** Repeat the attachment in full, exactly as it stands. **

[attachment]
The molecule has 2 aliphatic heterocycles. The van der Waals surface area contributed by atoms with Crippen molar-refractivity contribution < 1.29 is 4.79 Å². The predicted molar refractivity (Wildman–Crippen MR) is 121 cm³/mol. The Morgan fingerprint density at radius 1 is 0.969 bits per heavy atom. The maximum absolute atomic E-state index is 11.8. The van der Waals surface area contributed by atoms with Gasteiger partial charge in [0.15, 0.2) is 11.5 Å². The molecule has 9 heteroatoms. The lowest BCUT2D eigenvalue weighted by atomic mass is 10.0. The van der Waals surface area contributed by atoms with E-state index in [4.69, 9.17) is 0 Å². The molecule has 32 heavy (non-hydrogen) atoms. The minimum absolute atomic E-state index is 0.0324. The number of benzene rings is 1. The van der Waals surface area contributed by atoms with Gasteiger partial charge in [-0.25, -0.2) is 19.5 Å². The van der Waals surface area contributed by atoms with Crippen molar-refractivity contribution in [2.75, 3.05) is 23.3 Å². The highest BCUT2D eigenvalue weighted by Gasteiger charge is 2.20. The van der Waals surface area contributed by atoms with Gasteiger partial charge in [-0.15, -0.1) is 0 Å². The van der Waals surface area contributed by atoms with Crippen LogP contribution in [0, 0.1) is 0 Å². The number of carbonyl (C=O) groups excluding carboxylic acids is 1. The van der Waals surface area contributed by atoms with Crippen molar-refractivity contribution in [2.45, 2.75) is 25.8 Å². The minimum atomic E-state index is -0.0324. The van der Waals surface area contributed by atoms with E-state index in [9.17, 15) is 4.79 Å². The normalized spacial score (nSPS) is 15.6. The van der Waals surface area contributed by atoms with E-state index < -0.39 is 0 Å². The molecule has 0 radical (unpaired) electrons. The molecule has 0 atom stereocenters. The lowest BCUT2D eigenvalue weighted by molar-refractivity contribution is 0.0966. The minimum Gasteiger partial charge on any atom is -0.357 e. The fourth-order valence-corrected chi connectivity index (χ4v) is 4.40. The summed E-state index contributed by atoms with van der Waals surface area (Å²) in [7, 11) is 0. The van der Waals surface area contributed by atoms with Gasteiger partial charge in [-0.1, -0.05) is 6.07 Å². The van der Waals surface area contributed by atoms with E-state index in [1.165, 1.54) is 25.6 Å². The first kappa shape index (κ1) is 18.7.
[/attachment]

The molecule has 2 aliphatic heterocycles. The van der Waals surface area contributed by atoms with Crippen molar-refractivity contribution < 1.29 is 4.79 Å². The predicted molar refractivity (Wildman–Crippen MR) is 121 cm³/mol. The Morgan fingerprint density at radius 1 is 0.969 bits per heavy atom. The maximum absolute atomic E-state index is 11.8. The van der Waals surface area contributed by atoms with Gasteiger partial charge in [0.15, 0.2) is 11.5 Å². The molecule has 9 heteroatoms. The lowest BCUT2D eigenvalue weighted by atomic mass is 10.0. The van der Waals surface area contributed by atoms with E-state index in [4.69, 9.17) is 0 Å². The molecule has 32 heavy (non-hydrogen) atoms. The minimum absolute atomic E-state index is 0.0324. The number of benzene rings is 1. The van der Waals surface area contributed by atoms with Gasteiger partial charge in [-0.25, -0.2) is 19.5 Å². The van der Waals surface area contributed by atoms with Crippen molar-refractivity contribution in [2.75, 3.05) is 23.3 Å². The highest BCUT2D eigenvalue weighted by Gasteiger charge is 2.20. The van der Waals surface area contributed by atoms with Gasteiger partial charge in [-0.15, -0.1) is 0 Å². The van der Waals surface area contributed by atoms with Crippen LogP contribution in [0, 0.1) is 0 Å². The number of carbonyl (C=O) groups excluding carboxylic acids is 1. The van der Waals surface area contributed by atoms with Crippen molar-refractivity contribution in [2.45, 2.75) is 25.8 Å². The minimum atomic E-state index is -0.0324. The van der Waals surface area contributed by atoms with E-state index in [9.17, 15) is 4.79 Å². The normalized spacial score (nSPS) is 15.6. The van der Waals surface area contributed by atoms with E-state index < -0.39 is 0 Å². The molecule has 0 radical (unpaired) electrons. The molecule has 0 atom stereocenters. The lowest BCUT2D eigenvalue weighted by molar-refractivity contribution is 0.0966. The minimum Gasteiger partial charge on any atom is -0.357 e. The fourth-order valence-corrected chi connectivity index (χ4v) is 4.40. The summed E-state index contributed by atoms with van der Waals surface area (Å²) in [7, 11) is 0. The van der Waals surface area contributed by atoms with Gasteiger partial charge in [-0.1, -0.05) is 6.07 Å². The van der Waals surface area contributed by atoms with E-state index in [1.165, 1.54) is 25.6 Å². The first kappa shape index (κ1) is 18.7.